Let’s take a look at The Last Child by John Hunt from a Reader’s Perspective.
This post contains spoilers.
John Hunt’s The Last Child*
(*Amazon Affiliate link)
The Last Child, by John Hunt, is the fifth book we have read for the 100 Bestsellers List reading challenge. Like Shutter Island, the first book we read, The Last Child is a Mystery / Thriller, but that’s where the similarity ends. In the first book, U.S. Marshall Teddy Daniels, is sent to Shutter Island, a hospital for the criminally insane, to locate a lost inmate. By the end of the book, though, we come away uncertain about who Teddy really is – the strong, capable law enforcement agent or an inmate himself who created his own reality as a way to deflect dealing with a tragedy in his life.
In The Last Child, Johnny Merrimon is a thirteen-year-old boy who has endured unimaginable losses and pain over the past year – his twin sister, Alyssa, was kidnapped and never found; his father, unable to handle the grief, ran off; his mother, Katherine, has withdrawn into a haze of drugs and alcohol; and his mother’s boyfriend physically and emotionally abuses both Katherine and Johnny. And yet, through it all, Johnny exhibits perseverance, dogged determination, and an inner strength that seems to elude most of the adults in his life. Johnny believes that his twin is still alive, and when a second girl is kidnapped, Johnny redoubles his search for her. This search unearths dark secrets in this small North Carolinian town, secrets others are willing to kill to keep.
Author John Hunt covers a number of adult topics through the character of young Johnny – grief, abuse, sex predators, family love, hope, faith, friendship, sin, courage – topics we don’t want to think that a thirteen-year-old should have to deal with, and yet I found Johnny, both his thoughts and actions, very believable. I felt his pain, understood his determination, marveled at his unfailing belief that his sister was still alive, and hoped beyond hope that he would be able to find her.
I won’t reveal the outcome, but I did appreciate the fact that all the loose ends were neatly tied up at the end of the book. Likely that is one reason I thought The Last Child was the best of the five bestsellers we have read so far – no open-ended, “what to you think happened?” ending.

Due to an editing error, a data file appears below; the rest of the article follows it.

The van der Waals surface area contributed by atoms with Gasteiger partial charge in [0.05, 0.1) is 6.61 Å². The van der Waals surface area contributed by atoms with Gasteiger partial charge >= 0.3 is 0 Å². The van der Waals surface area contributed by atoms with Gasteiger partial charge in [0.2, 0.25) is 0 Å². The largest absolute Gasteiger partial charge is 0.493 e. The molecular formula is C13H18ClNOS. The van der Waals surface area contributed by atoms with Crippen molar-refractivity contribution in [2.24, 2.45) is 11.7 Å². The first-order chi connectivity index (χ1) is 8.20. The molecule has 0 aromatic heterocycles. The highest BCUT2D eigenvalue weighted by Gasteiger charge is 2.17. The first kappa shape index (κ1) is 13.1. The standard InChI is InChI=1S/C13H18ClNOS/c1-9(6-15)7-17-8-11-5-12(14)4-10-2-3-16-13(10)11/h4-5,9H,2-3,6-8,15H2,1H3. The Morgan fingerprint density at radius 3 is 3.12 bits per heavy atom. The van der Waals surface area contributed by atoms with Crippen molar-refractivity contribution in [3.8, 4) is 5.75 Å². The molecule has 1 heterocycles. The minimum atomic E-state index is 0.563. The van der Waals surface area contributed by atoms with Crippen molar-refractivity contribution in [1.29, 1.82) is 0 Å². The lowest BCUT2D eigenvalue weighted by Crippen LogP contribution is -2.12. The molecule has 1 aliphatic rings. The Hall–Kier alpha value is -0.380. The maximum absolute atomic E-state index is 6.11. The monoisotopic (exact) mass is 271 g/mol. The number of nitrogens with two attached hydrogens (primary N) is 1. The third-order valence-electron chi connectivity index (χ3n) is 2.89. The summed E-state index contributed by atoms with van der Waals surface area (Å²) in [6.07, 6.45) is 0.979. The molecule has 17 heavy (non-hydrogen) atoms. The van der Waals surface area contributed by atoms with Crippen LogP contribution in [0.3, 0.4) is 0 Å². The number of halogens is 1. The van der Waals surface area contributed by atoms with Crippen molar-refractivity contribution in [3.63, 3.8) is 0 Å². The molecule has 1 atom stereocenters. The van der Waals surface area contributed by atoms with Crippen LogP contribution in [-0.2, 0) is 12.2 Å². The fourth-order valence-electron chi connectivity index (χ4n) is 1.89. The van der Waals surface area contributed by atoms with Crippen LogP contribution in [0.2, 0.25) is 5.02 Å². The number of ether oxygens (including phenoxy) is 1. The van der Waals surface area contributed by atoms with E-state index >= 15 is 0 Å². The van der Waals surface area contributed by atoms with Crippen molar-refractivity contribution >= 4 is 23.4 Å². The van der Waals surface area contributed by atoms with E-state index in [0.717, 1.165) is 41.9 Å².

I also really appreciated Hunt’s ability to write about his native state of North Carolina with such great intimacy. Many scenes in the book take place in the countryside – riverbeds, forests, abandoned homesteads, swamps, old cemeteries – and his writing took me back to childhood hikes through woods, wading in the stream behind our house, and finding refuge in a nearby cemetery. He evoked the smell of a decaying forest bed, the slippery danger of moss along the rocky stream, the sudden warning silences of birds in the trees. The only other author I’ve read recently that really made me “feel” the setting was Pat Conroy with his Prince of Tides.
The Last Child most certainly belongs on this list of 100 Bestsellers, and it will most certainly NOT be the last book I read by John Hunt. I’ve added all of his books to my Goodreads “want to read” list and intend to find the time to read them soon.
What did you think of The Last Child? We’d love to hear your thoughts!
- The Last Child landing page
- Book-beginnings, a discussion of the first line of the novel
- Roberta’s review from a writer’s perspective
After you finish the book, you might want to drop by to take our survey.
You can also join us on social media:
- The Bestseller Code 100 Pinterest Page
- Twitter: #BestsellerCode100
- Facebook: Bestseller Code 100 Reading Group
- The full list is now posted on GoodReads
Do you have suggestions for ways to improve this reading challenge? We’d love to hear them.
What are we reading next?
If you ever have questions about what we are reading next or when we’re starting the next discussion, check the 100 Book List tab in the navigation bar at the top of the blog.
The next book is number 95 on the list, The Mill River Recluse by Darcie Chan (2011) – Discussion begins January 16, 2017.